This past weekend I read the book in a DC-adjacent hotel, on the Metro, on the airplane. I read slowly and went over paragraphs again. I lugged it down the Mall in the dark on the way to the airport, my rolling bag rattling over the pebbly sidewalks, Washington Monument ahead, Capitol behind, not a soul around. It's easy to use this book to travel back and forth in time: 20 years ago I was getting ready for a dance, the culminating social event of the weekend, that same book on my bedside table, torturing my bangs into the appropriate configuration before descending to the ballroom and not dancing with anyone; this weekend I put on a 5 dollar dress from the 60s and danced my ass off at a wedding reception, even when no one else was dancing and Dom was boycotting "Dancing Queen." Or let's say I danced whenever the DJ complied by not killing the mood with incongruous or plain wack selections. I'd kicked off my platform shoes under the table, trading them for ballet shoes.

Back 20 years to the very beginning of my deliberate education in the humanities and forward to my continuing self-education through books and wandering and keeping my eyes open; back 20 years to the State Capitol and forward to the nation's capital; back 20 years to the subtle thrill of being on my own in a downtown hotel even if it was only a few miles from home and forward to the relaxed and confident affirmation of adulthood that happens every time I work my way through an unfamiliar city, especially this one, 950 miles from home and chock-a-block with evidence of your tax dollars going to work. That's a phrase you hardly ever hear uttered without a trace of irony, but that's how I mean it here.

This weekend worked my tear ducts, y'all, from the moment we circled over the Potomac to land at DCA. Between Friday afternoon and Sunday evening we hit the memorials to Lincoln, WWII, Jefferson, and FDR (my favorite); the National Portrait Gallery and the American Art museum; the Hope Diamond and the infinitely more interesting collection of crazy rocks and minerals from around the world; a Shaw neighborhood vegetarian restaurant; the Declaration of Independence, the Bill of Rights, the Constitution. Our dear friend got married and the first time I'd seen her in five years turned out to be the moment she entered the church to walk down the aisle. On the way to the reception, we stumbled upon the Marine Corps Memorial, which was overrun with Japanese schoolgirls. I was in a floor-length gown and Dom in a suit, and they asked to pose for a picture with us. It was surreal. "Oh just a typical Saturday afternoon," we kept tra-la-ing, like for example when we were walking through Whole Foods to get a slice of pizza in the long interval between ceremony and reception. "Just out for a stroll in my gown; just going to get a slice." We got searched at Fort Myer, which was exciting, and then we walked through the "neighborhood" inside, noting the names on the steps of the houses: Major Work (seriously), Champoux. We invented a sitcom in which we'd be the ones to run the community theater group in the fort and have wacky adventures with our military officer roommate. A black cat ran out of the bushes to greet me and when she showed me her belly, it was as licked and denuded as Ace's, in just the same neurotic way. I snapped her picture.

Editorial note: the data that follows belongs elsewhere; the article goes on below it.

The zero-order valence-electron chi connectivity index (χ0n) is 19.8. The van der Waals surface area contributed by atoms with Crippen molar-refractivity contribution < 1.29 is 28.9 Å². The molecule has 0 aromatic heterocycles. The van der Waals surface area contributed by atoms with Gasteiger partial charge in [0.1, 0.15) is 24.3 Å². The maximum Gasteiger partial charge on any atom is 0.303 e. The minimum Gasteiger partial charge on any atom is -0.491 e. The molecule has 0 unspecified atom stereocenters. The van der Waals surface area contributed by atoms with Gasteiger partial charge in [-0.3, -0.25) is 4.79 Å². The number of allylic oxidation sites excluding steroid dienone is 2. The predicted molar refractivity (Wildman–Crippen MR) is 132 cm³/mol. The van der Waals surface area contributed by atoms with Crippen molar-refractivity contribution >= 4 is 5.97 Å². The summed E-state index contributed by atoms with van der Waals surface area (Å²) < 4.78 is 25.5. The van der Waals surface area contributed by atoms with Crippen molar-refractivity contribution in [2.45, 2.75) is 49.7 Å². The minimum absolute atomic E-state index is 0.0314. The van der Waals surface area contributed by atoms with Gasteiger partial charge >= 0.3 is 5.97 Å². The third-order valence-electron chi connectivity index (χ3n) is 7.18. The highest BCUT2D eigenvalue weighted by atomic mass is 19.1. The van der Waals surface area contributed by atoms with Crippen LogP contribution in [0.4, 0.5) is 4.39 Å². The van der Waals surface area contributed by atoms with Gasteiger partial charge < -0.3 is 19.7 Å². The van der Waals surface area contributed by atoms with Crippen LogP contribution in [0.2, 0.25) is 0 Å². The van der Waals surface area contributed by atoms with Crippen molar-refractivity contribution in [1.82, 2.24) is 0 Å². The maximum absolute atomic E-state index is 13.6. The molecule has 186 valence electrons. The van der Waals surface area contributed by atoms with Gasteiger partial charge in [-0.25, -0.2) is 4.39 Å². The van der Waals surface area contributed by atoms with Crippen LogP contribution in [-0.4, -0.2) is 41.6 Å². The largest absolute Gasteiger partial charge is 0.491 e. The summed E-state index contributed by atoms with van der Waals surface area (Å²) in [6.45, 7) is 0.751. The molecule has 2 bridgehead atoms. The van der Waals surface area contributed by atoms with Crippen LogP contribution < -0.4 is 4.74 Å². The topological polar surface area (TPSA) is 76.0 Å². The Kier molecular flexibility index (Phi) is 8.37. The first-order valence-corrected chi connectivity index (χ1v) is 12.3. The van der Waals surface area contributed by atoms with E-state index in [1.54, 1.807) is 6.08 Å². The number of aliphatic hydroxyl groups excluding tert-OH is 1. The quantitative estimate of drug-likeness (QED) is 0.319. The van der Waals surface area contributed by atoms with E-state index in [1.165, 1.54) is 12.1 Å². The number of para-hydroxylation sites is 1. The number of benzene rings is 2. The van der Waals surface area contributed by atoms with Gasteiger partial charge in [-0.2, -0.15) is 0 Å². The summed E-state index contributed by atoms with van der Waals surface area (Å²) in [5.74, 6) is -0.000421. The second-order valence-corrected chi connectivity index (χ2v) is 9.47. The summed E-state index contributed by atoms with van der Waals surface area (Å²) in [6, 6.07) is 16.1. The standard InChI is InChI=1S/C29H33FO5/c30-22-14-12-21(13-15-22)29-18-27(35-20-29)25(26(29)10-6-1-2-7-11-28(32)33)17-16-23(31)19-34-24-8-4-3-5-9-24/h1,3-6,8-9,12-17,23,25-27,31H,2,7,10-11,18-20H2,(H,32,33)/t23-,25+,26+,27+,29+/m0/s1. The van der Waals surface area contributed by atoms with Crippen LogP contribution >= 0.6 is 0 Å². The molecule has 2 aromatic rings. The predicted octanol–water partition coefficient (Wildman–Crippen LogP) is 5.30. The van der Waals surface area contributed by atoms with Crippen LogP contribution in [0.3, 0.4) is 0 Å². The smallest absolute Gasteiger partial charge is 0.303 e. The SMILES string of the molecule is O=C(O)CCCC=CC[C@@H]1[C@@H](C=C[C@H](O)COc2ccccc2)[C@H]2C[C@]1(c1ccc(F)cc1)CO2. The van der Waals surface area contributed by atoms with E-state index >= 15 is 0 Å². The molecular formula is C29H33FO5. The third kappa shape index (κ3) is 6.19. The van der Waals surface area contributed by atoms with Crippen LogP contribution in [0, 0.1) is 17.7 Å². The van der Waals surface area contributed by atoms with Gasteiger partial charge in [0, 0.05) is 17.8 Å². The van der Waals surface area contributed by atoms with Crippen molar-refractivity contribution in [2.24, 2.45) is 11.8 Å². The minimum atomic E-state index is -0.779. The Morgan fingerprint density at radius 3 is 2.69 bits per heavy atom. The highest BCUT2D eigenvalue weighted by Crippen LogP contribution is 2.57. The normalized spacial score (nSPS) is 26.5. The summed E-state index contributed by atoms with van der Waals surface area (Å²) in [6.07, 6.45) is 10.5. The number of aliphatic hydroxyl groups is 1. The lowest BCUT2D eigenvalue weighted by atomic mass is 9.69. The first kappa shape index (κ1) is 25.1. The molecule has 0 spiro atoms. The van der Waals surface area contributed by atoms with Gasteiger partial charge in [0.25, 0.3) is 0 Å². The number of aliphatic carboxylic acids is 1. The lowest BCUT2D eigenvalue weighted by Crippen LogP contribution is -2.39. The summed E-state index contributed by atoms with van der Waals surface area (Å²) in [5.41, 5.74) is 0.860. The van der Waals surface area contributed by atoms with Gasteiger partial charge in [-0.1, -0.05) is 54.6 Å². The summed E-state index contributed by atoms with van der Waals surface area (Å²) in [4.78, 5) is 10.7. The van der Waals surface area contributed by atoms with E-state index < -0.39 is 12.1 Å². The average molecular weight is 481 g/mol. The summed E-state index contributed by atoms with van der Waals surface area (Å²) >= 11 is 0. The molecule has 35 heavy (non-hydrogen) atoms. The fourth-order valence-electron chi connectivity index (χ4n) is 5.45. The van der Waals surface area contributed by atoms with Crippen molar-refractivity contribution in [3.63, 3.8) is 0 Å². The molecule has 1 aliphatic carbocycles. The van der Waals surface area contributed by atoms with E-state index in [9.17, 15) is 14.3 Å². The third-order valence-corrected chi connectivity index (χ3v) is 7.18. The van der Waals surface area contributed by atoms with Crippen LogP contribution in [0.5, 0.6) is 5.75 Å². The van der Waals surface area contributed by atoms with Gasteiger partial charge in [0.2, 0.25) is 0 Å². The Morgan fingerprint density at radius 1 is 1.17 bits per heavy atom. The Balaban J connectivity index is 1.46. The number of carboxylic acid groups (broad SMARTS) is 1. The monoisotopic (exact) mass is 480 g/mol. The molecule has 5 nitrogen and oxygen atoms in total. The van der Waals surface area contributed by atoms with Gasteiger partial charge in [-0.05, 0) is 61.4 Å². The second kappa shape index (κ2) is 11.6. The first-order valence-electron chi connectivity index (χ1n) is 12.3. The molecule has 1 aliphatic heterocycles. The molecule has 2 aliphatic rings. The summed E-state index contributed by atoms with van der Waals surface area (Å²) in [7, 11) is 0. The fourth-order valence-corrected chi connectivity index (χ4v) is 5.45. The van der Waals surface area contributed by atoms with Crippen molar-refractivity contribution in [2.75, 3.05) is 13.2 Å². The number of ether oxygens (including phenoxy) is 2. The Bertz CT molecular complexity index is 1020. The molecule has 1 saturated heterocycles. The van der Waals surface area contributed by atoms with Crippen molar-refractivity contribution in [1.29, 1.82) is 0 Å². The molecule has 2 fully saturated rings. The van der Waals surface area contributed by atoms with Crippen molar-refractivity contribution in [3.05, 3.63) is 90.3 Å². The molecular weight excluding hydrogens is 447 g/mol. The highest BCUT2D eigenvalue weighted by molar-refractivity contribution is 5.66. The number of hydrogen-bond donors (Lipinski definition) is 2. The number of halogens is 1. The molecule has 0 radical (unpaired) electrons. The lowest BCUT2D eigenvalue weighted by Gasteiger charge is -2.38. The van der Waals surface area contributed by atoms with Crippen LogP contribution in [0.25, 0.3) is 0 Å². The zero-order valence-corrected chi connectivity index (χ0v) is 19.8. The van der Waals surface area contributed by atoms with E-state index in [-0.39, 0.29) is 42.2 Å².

I was expecting something out of this weekend, a kind of keyed-up political fizzing in the air, and what I got instead was a cure for cynicism, or at least a damn good analgesic, or a vitamin shot. Back 20 years to Bush Sr. on his way in; forward and W. is on his way out one way or another.

Obama takes Georgetown.

I walked so much on Sunday, back and forth across the Mall and all over the museum, that sitting on the plane that evening turned out to be an uncomplicated pleasure. I slid over into the window seat and pressed my face against the pane as we lifted off over the illuminated monuments and the glittering city. Then we ascended into a cloud and the city faded as though my breath had fogged the glass. A few minutes later the stars appeared around me and I opened my book.
The entire Republican Party is trippin: they have called me THREE TIMES in the last few days.

Sunday, November 02, 2008

In short.

I'm home, and I have so many things to impart, but I am so tired, and so need to lie down. Suffice it to say that the cultural stuff in DC is basically the USA's gift to itself, and you should go there immediately.

Dude, Lincoln is the other direction.

Saturday, November 01, 2008


I'm just checking in to say happy NaBloPoMo. I'll be posting every day in November, even though tomorrow is going to be kind of a stretch. We're getting up in the morning to hit the Jefferson Memorial and then go cruise around art museums before it's time for me to get back on the plane. I need to come back to DC when I have some tiiiime, man.

There's a pretty funny sequence of pictures of me dancing in the church parking lot to Mary J. Blige's version of "Let No Man Put Asunder," which is the song I think of every. single. time I go to a traditional wedding. Dom bumped it from his car. I'll post it in the morning.

Friday, October 31, 2008

Krumping we can believe in.

Please to watch.

Thanks, Mol.

Tuesday, October 28, 2008

Now about my chi.

An added value of having the Brit's dad here, besides all of the tea and interesting chit chat, is that he is an acupuncturist with a PhD in, I think, Chinese medicine. So mention that you may have some malady and he will offer to treat you with gold-tipped needles. I have always been at least moderately intrigued by acupuncture, but never tried it prior to yesterday, I guess because there was never an exceptionally qualified acupuncturist staying in my house when I was having issues.